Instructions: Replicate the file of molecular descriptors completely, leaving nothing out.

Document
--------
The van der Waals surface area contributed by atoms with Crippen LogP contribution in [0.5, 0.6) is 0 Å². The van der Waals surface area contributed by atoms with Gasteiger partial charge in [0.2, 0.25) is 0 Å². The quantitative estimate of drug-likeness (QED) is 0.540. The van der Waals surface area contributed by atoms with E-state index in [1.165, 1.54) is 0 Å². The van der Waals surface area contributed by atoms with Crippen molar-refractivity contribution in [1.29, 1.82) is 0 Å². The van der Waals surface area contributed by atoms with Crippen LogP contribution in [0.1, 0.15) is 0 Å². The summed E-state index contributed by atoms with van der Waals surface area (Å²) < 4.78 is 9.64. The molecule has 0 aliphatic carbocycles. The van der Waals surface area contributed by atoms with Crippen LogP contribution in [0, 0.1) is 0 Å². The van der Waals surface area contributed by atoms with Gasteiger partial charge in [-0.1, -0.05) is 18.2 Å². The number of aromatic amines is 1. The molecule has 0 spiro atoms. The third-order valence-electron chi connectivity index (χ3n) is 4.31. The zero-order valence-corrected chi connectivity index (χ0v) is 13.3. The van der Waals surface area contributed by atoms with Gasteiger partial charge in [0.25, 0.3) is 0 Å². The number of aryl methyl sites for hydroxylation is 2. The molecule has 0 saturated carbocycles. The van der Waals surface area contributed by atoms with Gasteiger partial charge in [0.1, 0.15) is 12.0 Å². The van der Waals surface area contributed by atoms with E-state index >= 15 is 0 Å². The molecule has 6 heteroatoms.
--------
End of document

The van der Waals surface area contributed by atoms with Crippen LogP contribution in [0.5, 0.6) is 0 Å². The van der Waals surface area contributed by atoms with Gasteiger partial charge in [0.2, 0.25) is 0 Å². The quantitative estimate of drug-likeness (QED) is 0.540. The van der Waals surface area contributed by atoms with E-state index in [1.165, 1.54) is 0 Å². The van der Waals surface area contributed by atoms with Crippen molar-refractivity contribution in [1.29, 1.82) is 0 Å². The van der Waals surface area contributed by atoms with Crippen LogP contribution in [0.1, 0.15) is 0 Å². The summed E-state index contributed by atoms with van der Waals surface area (Å²) < 4.78 is 9.64. The molecule has 0 aliphatic carbocycles. The van der Waals surface area contributed by atoms with Crippen LogP contribution in [0, 0.1) is 0 Å². The van der Waals surface area contributed by atoms with Gasteiger partial charge in [-0.1, -0.05) is 18.2 Å². The number of aromatic amines is 1. The molecule has 0 spiro atoms. The third-order valence-electron chi connectivity index (χ3n) is 4.31. The zero-order valence-corrected chi connectivity index (χ0v) is 13.3. The van der Waals surface area contributed by atoms with Gasteiger partial charge in [0.25, 0.3) is 0 Å². The number of aryl methyl sites for hydroxylation is 2. The molecule has 0 saturated carbocycles. The van der Waals surface area contributed by atoms with Gasteiger partial charge in [0.1, 0.15) is 12.0 Å². The van der Waals surface area contributed by atoms with E-state index >= 15 is 0 Å². The molecule has 6 heteroatoms.